- A group of researchers have used an automated deep learning system for detecting damage in knee joints
- The model was trained using classification CNN and tested on 175 MRI scans
- The ROC metric showcased was more than 91% and specificity & sensitivity came out to be around 80%
Healthcare analytics in a booming industry. Recent applications of artificial intelligence and machine learning in healthcare include Scanning Brain Anomalies faster than humans, Predicting Heart Diseases by Retina Scans, etc. Google even designed a system to predict the likelihood of a patient’s death with 95% accuracy!
Recently, a research project led by Fang Liu alongside the University of Wisconsin School of Medicine and Public Health, focused on using an automated deep learning based system to improve patient care. The researchers have created a model that can accurately identify knee joint cartilage and detect wear or injury with impressive accuracy.
The team has used segmentation and classification convolutional neural networks (CNNs) to train the deep learning system. To test this model, a dataset consisting of MRI images from 175 patients was used. These patients underwent fat-suppressed T2-weighted fast spin-echo MRI.
As a part of the test, two separate evaluations were performed and ROC (receiver operating curve) was used to measure performance. Below are the results of the two evaluations.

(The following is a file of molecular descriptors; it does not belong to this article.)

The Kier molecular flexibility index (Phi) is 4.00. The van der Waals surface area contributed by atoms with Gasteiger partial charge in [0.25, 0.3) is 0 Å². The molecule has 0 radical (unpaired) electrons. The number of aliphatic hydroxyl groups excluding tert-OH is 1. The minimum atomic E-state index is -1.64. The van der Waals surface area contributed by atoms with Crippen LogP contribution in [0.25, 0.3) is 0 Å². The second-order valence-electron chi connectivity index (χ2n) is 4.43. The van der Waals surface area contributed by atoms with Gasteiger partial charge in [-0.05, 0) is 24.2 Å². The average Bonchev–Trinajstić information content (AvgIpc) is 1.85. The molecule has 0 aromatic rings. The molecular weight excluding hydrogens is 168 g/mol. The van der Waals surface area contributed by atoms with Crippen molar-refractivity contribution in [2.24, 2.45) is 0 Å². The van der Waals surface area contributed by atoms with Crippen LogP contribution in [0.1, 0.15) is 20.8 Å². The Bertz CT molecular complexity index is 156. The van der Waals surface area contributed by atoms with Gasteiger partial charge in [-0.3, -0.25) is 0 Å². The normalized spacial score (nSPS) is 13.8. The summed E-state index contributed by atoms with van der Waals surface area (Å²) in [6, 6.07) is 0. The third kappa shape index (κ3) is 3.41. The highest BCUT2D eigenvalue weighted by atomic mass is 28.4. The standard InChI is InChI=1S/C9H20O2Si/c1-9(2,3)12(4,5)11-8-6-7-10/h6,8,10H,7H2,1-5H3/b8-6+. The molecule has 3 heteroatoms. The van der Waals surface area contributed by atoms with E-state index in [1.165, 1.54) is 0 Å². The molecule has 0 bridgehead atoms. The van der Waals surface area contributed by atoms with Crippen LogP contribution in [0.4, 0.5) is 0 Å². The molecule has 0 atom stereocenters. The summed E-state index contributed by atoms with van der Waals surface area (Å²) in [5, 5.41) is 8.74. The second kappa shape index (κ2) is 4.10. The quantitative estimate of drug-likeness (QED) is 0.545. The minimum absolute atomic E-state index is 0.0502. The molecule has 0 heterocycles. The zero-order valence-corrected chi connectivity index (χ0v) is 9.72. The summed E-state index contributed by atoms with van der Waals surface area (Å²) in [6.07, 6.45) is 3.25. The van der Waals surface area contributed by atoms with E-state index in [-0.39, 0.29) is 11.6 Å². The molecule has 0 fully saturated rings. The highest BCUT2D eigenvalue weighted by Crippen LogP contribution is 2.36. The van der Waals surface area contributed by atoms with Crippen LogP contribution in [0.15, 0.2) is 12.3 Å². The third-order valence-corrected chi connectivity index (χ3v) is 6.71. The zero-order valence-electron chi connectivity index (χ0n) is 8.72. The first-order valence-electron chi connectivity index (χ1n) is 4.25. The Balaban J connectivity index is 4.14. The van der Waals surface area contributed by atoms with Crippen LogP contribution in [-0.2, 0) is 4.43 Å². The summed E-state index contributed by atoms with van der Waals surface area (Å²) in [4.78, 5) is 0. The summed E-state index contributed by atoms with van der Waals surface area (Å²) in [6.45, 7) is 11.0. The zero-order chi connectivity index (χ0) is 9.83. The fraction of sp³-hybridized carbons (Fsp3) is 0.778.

As you can see, the deep learning system showed an overall high accuracy. It had a ROC score of 0.917 for evaluation one and ROC score of 0.914 for the second evaluation. Also, a sensitivity of 84.1% and a specificity of 85.2 % was achieved during the first evaluation, followed by 80.5 % sensitivity and 87.9 % specificity in the second evaluation.
As mentioned by the experienced radiologists, the main drawback of examining MRI for articular cartilages is a comparatively lower sensitivity. Looking at the high sensitivity provided by the system, it is expected to be the reason for bringing this into the healthcare industry and use it for practical scenarios. But before it is fully implemented in clinical practice, the model needs to be optimized.
Our take on this
The healthcare industry is always in need of more manpower and various researchers are working on providing AI and ML systems to help improve the current state of affairs. After having models detecting brain anomalies, early signs of diabetes and heart diseases, we now have a deep learning-based system that detects injury in knee joints (with a higher sensitivity than experts).
There is still tons of skepticism around AI but the hope remains that it will be used to assist clinical experts, rather than replace them.
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